Students Third Annual Charity Battle

Students Participate in Third Annual Battle of the Charities Event

Live music, food, and arts and crafts were on display for all those who attended the third annual Battle of the Charities on Sunday, April 7 at the Library Lawn. 

Battle of the Charities is an annual event hosted by the University’s Youth Activists club, in which local bands and charities come together to celebrate activism within the community. 

This year, Blue Hawk Records collaborated with Youth Activists to create this year’s festivities. The organization raised a total of $922, which will be evenly between nine charities.

“Battle of the Charities is important to Monmouth University because it exposes students to good will and non-profit sector forms of business,” said Davina Matadin, a junior computer science student and President of the Youth Activists. “Having an event where charities & organizations can attend shows students first hand that we can make a difference for these organizations all while having fun.”

Artists that were in attendance included upcoming rapper Russo, alternative band Good Luck Brother, Shark Club, and reggae band Sunny Side Up. 

Among the local bands performing at the event were Good Luck Brother, Sunny Side Up, Ella Ross, Shark Club, C.B. and the Mother Leeds Band, Kasper Park & MKM , Matt Russo, Max Adolf and Club 27.

The event, held on the lawn in front of the Murry & Leonie Guggenheim Memorial Library cost $5 per person to attend and pledged to donate all proceeds to various charities, including Team Mia Foundation, Daniela’s Wish, and My Haven.  

Casey Gotta, a junior public relations student and Treasurer for the Youth Activists, said that the mission of the Battle of the Charities is to give back to the community while educating people on the different kinds of charities in the area and basing much of the event off group interest.

“Something important to know is that everything we do is environmentally conscious, so we nicknamed Battle of the Charities ‘eco-chella’ this year to portray our goal of creating a waste-free event,” Gotta said. “Decreasing the amount of waste an event generates does not decrease how fun it is.”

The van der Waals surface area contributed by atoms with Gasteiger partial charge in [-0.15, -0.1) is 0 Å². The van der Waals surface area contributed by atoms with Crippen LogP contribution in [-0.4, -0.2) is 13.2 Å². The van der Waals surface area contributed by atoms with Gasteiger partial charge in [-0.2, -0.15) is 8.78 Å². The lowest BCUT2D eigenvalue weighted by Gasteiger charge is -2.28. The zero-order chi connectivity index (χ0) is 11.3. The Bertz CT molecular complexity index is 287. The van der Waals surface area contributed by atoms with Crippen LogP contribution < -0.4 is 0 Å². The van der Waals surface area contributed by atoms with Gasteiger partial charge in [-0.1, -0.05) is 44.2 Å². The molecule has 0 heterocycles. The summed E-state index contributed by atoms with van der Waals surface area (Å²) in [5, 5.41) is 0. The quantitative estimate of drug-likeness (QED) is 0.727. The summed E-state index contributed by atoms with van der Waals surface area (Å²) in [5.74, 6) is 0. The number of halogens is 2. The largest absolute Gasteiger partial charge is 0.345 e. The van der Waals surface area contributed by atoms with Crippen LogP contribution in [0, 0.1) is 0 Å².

According to Aneri Shah, a junior business student and the Social Media Chair for the Youth Activists every item used at this year’s Battle of the Charities will be reusable, taking their environmentally-friendly policies from the previous event to the next level.

“We want members of our community to have a blast with fun activities and live music, but also shed light on plastic waste and show people a more sustainable living that is not only beneficial to the person, but the environment,” Shah said.

One such environment-based charity at the event was the American Littoral Society, an organization that promotes the study and conservation of marine life. Many of their activities involve going into lakes and on beaches to restore habitats, including laying down Christmas trees in breakwater sections of Point Pleasant to help raise the marsh levels and bring back different species.

“We like to go to a few different events in April to promote Earth Day and the environment,” said Nicole Haines, Education Director of the American Littoral Society. “We have a lot of volunteer opportunities available for college students.”

Another charity present at the event was the Mya Lin Terry Foundation, a non-profit organization providing assistance to families of pediatric cancer patients. Donations to the organization are tax deductible and can be made by mail or through the charity’s website.

 “With the help of research, dedication and passion, we are able to ensure that we can keep each other alive.”

Eleanor Novek, Ph.D., a professor of journalism, said that the best way for students to get others involved is to get the word out about the good work that they do.

“College students make the best activists, because they care passionately about certain causes and have a lot of energy to put to good outcomes,” Novek said.